The Myth of ‘Learning Styles’ Article by Khazan

Streamlining the learning process has been something that top teachers have been working on for years. Not surprisingly, every person is unique and needs a different approach. Unfortunately, it is impossible to teach everyone in their unique way, matching the personal needs of every pupil in today’s reality. Despite this, there are attempts to combine the best into a unique way of teaching, which are successful, according to Olga Khazan (Khazan, 2018).

In her article entitled The Myth of ‘Learning Styles,’ she says that everyone perceives information better using different methods of perception. The methodology by which this or learning preference is measured is called VARK. It stands for “visual, aural, read/write, and kinesthetic.” The article begins by saying that everyone has a preferred way of learning. The results of the tests can be used to determine which type of person a pupil is. Neil Fleming is considered the originator of this theory and is confident that his approach works according to his research. However, Paulie Husmann, a professor at Indiana University, was able to refute this hypothesis with scientific experiments and came up with some interesting conclusions. After testing the VARK methodology and having each student take a class in a different perceptual style, she concluded that all students were better at perceiving data visualization, regardless of perceptual type. All these types were considered no more than a habit of the students and did not speak reliably about how best to learn the material. This was the conclusion of an experiment that the creator of the hypothesis was asked to comment on (Khazan, 2018). Fleming replied that many people took this theory seriously, whereas it only suggested the best kind of learning for the student.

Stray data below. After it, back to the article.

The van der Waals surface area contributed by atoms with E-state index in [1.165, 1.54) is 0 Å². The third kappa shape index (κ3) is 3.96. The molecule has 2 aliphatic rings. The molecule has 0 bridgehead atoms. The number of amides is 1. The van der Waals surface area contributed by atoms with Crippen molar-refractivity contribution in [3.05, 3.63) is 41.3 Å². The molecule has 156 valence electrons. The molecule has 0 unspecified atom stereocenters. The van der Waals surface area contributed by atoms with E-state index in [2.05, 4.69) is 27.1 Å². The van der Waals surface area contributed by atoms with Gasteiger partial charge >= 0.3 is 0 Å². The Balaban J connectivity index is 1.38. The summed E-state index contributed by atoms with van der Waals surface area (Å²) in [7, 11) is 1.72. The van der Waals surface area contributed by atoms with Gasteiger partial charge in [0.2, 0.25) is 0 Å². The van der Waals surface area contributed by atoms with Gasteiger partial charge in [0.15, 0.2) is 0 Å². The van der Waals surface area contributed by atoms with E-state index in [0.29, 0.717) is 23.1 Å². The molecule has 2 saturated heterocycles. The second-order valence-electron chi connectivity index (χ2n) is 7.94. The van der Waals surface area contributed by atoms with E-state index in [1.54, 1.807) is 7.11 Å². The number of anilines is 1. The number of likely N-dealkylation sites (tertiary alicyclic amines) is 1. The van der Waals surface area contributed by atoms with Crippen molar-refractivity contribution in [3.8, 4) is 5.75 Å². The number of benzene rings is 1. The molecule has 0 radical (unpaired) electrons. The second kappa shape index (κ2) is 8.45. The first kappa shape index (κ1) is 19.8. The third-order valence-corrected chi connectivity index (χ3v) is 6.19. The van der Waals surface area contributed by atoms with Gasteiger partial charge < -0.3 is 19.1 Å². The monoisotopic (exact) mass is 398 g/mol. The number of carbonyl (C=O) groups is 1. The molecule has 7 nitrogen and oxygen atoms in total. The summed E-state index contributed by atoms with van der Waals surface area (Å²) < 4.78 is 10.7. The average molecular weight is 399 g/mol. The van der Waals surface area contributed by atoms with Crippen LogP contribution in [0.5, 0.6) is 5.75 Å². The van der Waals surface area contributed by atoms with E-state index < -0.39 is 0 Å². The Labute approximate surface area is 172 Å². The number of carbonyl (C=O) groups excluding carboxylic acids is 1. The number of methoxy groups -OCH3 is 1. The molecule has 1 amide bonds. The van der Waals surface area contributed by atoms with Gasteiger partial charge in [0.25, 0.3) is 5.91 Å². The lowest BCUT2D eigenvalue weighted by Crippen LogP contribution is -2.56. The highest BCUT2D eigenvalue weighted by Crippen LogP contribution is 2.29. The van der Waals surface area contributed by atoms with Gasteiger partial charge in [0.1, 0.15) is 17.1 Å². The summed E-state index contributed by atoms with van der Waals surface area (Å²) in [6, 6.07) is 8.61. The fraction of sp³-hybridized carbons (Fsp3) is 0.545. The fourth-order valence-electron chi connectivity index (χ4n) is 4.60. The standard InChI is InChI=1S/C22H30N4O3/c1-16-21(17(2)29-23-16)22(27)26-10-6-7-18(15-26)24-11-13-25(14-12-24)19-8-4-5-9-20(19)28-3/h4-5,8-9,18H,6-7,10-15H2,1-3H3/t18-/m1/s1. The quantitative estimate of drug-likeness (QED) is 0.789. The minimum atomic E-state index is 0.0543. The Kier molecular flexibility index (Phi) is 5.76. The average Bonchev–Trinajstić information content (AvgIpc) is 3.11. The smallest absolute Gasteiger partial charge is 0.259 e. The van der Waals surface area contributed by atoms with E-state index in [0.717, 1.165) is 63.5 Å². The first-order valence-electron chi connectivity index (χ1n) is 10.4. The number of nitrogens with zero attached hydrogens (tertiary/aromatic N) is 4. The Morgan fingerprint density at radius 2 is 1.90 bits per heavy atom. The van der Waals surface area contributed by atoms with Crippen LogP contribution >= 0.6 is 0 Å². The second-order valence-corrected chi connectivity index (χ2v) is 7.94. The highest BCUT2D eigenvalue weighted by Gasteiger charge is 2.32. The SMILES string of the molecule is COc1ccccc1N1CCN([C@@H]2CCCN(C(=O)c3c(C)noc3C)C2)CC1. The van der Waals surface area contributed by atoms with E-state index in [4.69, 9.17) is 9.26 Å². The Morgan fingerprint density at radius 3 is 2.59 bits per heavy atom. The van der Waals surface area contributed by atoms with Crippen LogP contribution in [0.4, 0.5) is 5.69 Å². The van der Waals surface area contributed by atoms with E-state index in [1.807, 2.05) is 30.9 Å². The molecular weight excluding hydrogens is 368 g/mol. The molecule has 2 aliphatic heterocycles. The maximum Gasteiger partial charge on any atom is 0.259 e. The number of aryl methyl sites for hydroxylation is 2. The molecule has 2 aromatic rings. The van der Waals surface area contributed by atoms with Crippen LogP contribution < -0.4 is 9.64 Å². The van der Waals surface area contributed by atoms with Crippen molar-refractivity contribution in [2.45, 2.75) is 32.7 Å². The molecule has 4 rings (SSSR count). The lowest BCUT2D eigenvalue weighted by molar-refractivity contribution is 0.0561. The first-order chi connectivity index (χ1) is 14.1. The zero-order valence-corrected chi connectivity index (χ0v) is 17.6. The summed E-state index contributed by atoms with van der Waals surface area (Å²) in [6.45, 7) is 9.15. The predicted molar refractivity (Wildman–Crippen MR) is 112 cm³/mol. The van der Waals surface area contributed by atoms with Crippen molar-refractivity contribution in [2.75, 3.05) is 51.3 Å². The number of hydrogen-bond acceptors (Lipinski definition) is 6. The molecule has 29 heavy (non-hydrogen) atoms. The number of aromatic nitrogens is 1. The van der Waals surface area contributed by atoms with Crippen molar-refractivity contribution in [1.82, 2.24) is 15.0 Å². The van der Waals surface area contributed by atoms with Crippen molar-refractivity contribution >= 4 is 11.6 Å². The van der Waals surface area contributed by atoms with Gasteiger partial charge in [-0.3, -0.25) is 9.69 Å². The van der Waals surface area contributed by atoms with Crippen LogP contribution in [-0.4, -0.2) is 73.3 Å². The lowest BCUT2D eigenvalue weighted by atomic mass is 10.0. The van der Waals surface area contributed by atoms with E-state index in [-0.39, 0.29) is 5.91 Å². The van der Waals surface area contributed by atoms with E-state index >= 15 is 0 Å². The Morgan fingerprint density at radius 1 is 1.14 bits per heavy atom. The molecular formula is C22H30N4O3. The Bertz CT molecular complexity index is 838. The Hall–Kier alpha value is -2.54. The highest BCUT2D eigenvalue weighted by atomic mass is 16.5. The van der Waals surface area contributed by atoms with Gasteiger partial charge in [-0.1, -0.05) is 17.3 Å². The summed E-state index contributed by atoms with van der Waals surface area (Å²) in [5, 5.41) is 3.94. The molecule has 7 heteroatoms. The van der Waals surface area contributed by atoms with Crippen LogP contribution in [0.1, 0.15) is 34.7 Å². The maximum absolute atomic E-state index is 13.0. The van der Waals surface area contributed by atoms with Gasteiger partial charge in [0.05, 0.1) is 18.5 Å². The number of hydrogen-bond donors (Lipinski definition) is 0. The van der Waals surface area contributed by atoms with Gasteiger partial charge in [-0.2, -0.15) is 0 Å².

Can Fleming’s theory be considered correct? Or maybe Husmann was right, and the type of perception is not unique to everyone? Indeed, there are attempts by teachers who subscribe to this theory to impose their opinions on students and who indulge in a curriculum in favor of a disproved theory (Khazan, 2018). It is hard to know who is more right in this situation, as both thoughts are true. It is more important to pay attention to the overall performance of the students rather than the way they are most used to working with, meaning that it is so unequivocal, for it is not about the educational institutions using different types of perception, not just visual perception, despite its success. The whole point is to be able to combine different kinds of communication, rather than concentrating on just one, the most convenient one. This dulls one’s other receptors and prevents one from getting the most out of learning.

Although trying to make the learning process unique to everyone is a priority, it is safe to say that at this point in time it is not possible due to low efficiency and too crude an approach to the problem. The whole thesis seams unfinished and needs some time to get better understanding of all the teaching techniques. It is not logical to tailor learning to someone in particular and does not allow the material to be taught in the way that it is intended. It should be understood that the training program should be the same for everyone despite everyone’s habits. These methods should be used in preparation for seminars rather than for teaching. Therefore, the key to good learning is a sound approach and a combination of listening techniques that enable all the learning potential to be maximized.


Khazan, O. (2018). Are “Learning Styles” Real? The Atlantic; The Atlantic. Web.

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ChalkyPapers. "The Myth of ‘Learning Styles’ Article by Khazan." March 18, 2023.